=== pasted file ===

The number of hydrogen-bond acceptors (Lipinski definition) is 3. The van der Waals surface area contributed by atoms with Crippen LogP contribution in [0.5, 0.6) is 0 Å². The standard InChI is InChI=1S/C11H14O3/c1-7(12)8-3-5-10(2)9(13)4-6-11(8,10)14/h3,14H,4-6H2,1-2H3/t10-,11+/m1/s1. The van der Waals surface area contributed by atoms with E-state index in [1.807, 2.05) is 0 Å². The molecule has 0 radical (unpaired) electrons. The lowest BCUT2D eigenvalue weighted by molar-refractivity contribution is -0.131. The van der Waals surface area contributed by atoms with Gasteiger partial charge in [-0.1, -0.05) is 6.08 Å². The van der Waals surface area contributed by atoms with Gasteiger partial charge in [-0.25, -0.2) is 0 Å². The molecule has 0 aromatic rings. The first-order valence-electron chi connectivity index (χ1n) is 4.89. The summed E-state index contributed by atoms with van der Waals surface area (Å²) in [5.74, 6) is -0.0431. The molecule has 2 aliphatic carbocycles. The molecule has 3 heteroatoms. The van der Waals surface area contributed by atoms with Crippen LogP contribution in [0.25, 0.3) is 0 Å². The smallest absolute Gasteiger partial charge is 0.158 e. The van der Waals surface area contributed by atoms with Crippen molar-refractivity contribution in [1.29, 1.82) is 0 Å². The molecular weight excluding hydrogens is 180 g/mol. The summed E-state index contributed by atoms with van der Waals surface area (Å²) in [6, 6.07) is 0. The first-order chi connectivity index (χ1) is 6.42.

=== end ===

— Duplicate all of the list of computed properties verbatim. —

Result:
The number of hydrogen-bond acceptors (Lipinski definition) is 3. The van der Waals surface area contributed by atoms with Crippen LogP contribution in [0.5, 0.6) is 0 Å². The standard InChI is InChI=1S/C11H14O3/c1-7(12)8-3-5-10(2)9(13)4-6-11(8,10)14/h3,14H,4-6H2,1-2H3/t10-,11+/m1/s1. The van der Waals surface area contributed by atoms with E-state index in [1.807, 2.05) is 0 Å². The molecule has 0 radical (unpaired) electrons. The lowest BCUT2D eigenvalue weighted by molar-refractivity contribution is -0.131. The van der Waals surface area contributed by atoms with Gasteiger partial charge in [-0.1, -0.05) is 6.08 Å². The van der Waals surface area contributed by atoms with Gasteiger partial charge in [-0.25, -0.2) is 0 Å². The molecule has 0 aromatic rings. The first-order valence-electron chi connectivity index (χ1n) is 4.89. The summed E-state index contributed by atoms with van der Waals surface area (Å²) in [5.74, 6) is -0.0431. The molecule has 2 aliphatic carbocycles. The molecule has 3 heteroatoms. The van der Waals surface area contributed by atoms with Crippen LogP contribution in [0.25, 0.3) is 0 Å². The smallest absolute Gasteiger partial charge is 0.158 e. The van der Waals surface area contributed by atoms with Crippen molar-refractivity contribution in [1.29, 1.82) is 0 Å². The molecular weight excluding hydrogens is 180 g/mol. The summed E-state index contributed by atoms with van der Waals surface area (Å²) in [6, 6.07) is 0. The first-order chi connectivity index (χ1) is 6.42.